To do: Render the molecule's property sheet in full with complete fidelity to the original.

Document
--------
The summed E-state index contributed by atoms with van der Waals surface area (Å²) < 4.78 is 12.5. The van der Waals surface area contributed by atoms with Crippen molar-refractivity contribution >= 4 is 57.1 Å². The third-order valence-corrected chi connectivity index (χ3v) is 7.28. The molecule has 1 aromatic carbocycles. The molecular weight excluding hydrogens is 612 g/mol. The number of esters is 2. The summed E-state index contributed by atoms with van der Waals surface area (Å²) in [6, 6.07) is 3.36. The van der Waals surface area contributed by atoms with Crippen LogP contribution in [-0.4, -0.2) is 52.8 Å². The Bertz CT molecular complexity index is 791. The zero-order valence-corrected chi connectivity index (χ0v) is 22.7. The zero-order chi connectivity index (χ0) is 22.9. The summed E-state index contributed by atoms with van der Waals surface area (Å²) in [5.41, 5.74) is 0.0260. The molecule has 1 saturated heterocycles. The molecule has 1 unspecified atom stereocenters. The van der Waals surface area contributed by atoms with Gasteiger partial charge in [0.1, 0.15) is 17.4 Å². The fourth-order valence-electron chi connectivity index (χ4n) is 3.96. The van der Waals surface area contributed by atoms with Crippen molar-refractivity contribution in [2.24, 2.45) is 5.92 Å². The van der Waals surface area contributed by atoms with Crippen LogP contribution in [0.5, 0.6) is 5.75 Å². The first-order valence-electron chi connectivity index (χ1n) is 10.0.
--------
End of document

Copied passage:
The summed E-state index contributed by atoms with van der Waals surface area (Å²) < 4.78 is 12.5. The van der Waals surface area contributed by atoms with Crippen molar-refractivity contribution >= 4 is 57.1 Å². The third-order valence-corrected chi connectivity index (χ3v) is 7.28. The molecule has 1 aromatic carbocycles. The molecular weight excluding hydrogens is 612 g/mol. The number of esters is 2. The summed E-state index contributed by atoms with van der Waals surface area (Å²) in [6, 6.07) is 3.36. The van der Waals surface area contributed by atoms with Crippen LogP contribution in [-0.4, -0.2) is 52.8 Å². The Bertz CT molecular complexity index is 791. The zero-order valence-corrected chi connectivity index (χ0v) is 22.7. The zero-order chi connectivity index (χ0) is 22.9. The summed E-state index contributed by atoms with van der Waals surface area (Å²) in [5.41, 5.74) is 0.0260. The molecule has 1 saturated heterocycles. The molecule has 1 unspecified atom stereocenters. The van der Waals surface area contributed by atoms with Gasteiger partial charge in [0.1, 0.15) is 17.4 Å². The fourth-order valence-electron chi connectivity index (χ4n) is 3.96. The van der Waals surface area contributed by atoms with Crippen molar-refractivity contribution in [2.24, 2.45) is 5.92 Å². The van der Waals surface area contributed by atoms with Crippen LogP contribution in [0.5, 0.6) is 5.75 Å². The first-order valence-electron chi connectivity index (χ1n) is 10.0.